Can Horsford Hold Onto His Seat In Nevada's CD4?
U.S. Congressional seats are up for election this year. And in Nevada’s 4th Congressional District, Democratic incumbent Steven Horsford is campaigning after recently admitting to having an affair outside of his marriage with a congressional intern who did not work for him.
This district encompasses a big portion of Central Nevada down south to Vegas. It does include some of KUNR’s listening communities, like Hawthorne and Yerington, as well as just east of Eureka.
KUNR’s Bree Zender spoke with The Nevada Independent’s Jacob Solis to give us the lowdown ahead of the June 9 primary.
Zender: So Jacob, this is a fairly new congressional district. Can you give me a quick overview of this district’s history?
Solis: So the district was formed in 2012 when Nevada got its fourth seat in the house. [It is] comprised mainly of North Las Vegas and Northwest Las Vegas, as well as a bunch of rural counties in the middle of the state. But most of the voters are democratic. Then what we get there is a pretty strong democratic base. And so we saw in 2012, Steven Horsford, then a majority leader in the state Senate, won his first term there but he lost in 2014. That's largely because of a big Republican sweep statewide. Crescent Hardy won.
[2016 flipped] the script a bit. That presidential election dominated the discussion. And so we saw Democrats win a lot of those seats back, and we saw district four flip back, this time for Rubin Kihuen. Ruben Kihuen did not run for reelection because around 2017, he was accused of sexual harassment from a campaign staffer and amid a House ethics investigation. [And so] he stepped back. And so Steven Horsford, once again, comes back into the picture and he wins reelection. So that brings us to now, to 2020.
Zender: This year there’s a pretty loaded primary ballot. Let’s start with Republicans. There are eight of them in the primary. Who is standing out at this point?
Solis: With so many candidates, the easiest way to distill who's pulling ahead and who's not is fundraising. It's not a perfect metric, but it's a good one to start with. And we see kind of tiers emerge if we look at that. At the top [includes] Jim Marchant, he's a former assemblyman from Las Vegas, and he has led the fundraising race. He self-funded a bit at the beginning, pumping about a $100,000 into his campaign. Now, as he enters the home stretch here, he's got endorsements from a lot of the conservative wing of the Republican party. We've seen people from the house freedom caucus, which is an outgrowth of the old Tea Party.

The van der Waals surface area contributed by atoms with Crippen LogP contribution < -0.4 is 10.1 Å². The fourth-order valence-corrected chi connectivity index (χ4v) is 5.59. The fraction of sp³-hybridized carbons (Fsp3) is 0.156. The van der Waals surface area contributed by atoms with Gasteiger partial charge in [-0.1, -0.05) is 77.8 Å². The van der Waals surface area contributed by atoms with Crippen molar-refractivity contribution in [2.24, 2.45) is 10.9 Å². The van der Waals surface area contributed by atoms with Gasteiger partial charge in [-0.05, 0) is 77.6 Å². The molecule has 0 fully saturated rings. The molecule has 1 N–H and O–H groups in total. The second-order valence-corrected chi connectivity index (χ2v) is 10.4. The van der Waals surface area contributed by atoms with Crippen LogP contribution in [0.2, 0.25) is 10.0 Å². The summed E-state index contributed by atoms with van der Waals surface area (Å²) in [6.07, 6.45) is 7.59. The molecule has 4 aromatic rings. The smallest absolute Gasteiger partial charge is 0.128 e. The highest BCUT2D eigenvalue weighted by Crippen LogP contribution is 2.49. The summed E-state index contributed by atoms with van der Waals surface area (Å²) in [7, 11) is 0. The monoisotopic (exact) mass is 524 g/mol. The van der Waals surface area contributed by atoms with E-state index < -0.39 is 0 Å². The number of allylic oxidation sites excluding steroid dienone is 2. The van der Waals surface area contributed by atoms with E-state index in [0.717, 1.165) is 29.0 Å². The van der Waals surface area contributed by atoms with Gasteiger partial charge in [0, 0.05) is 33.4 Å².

And then next we have Lisa Song Sutton. She is a former Miss Nevada who is running now as a Republican. She has also done very well in the fundraising race. We've seen a lot of fundraising come to her through the online fundraising platform WinRed, which is the Republican answer to the Democratic ActBlue platform, for anyone familiar with online fundraising.
And then finally we have Sam Peters. He is an insurance agent turned Republican candidate, who has gotten a lot of endorsements from people like Newt Gingrich [and] Ted Nugent. He's also sort of on the more conservative end of the spectrum, sort of aiming for the same kind of voter that a Marchant-type candidate would.
Zender: Steven Horsford has admitted to a years-long affair outside of his marriage. Horsford is competing against five other Democrats in this race. Do you think that the affair will affect his chances?
Solis: You know, it's very difficult to predict anything when it comes to these elections. But I'll say this about the Democratic primary: Horsford has basically run unopposed up until this point. He does have several opponents, but none of them are funded like he is. As an incumbent, he has sort of the electoral power of an incumbent. To do that kind of fundraising, to have that kind of coalition building. And people know who he is, whereas they don't necessarily know who his challengers are. And so will he be defeated in June? I won't speculate, but it will be very difficult for anyone to challenge him.
Zender: This is a largely Democratic district in terms of voter registration — Dems lead by about 10 points over Republicans, with a sizable portion who are registered as nonpartisan. Do you expect this race to be competitive at all after the primary?
Solis: That is a very difficult question to answer. So normally speaking, we'd think that this is a pretty Democratic-leaning district. Now I think the wild card here is Horsford’s affair. We don't know how voters are going to respond to that. And I wouldn't say that the June primary is going to give us a very good sense of how voters will respond to that. And so it's going to be an open question for a really long time. Forty percent of voters are Democratic, and among those nonpartisans, there's no way to tell for sure, but many of them are likely also Democratic-leaning. And so among them, is [there enthusiasm] to vote for Horsford? All these are questions that we're not going to get answers to for a long time, I think.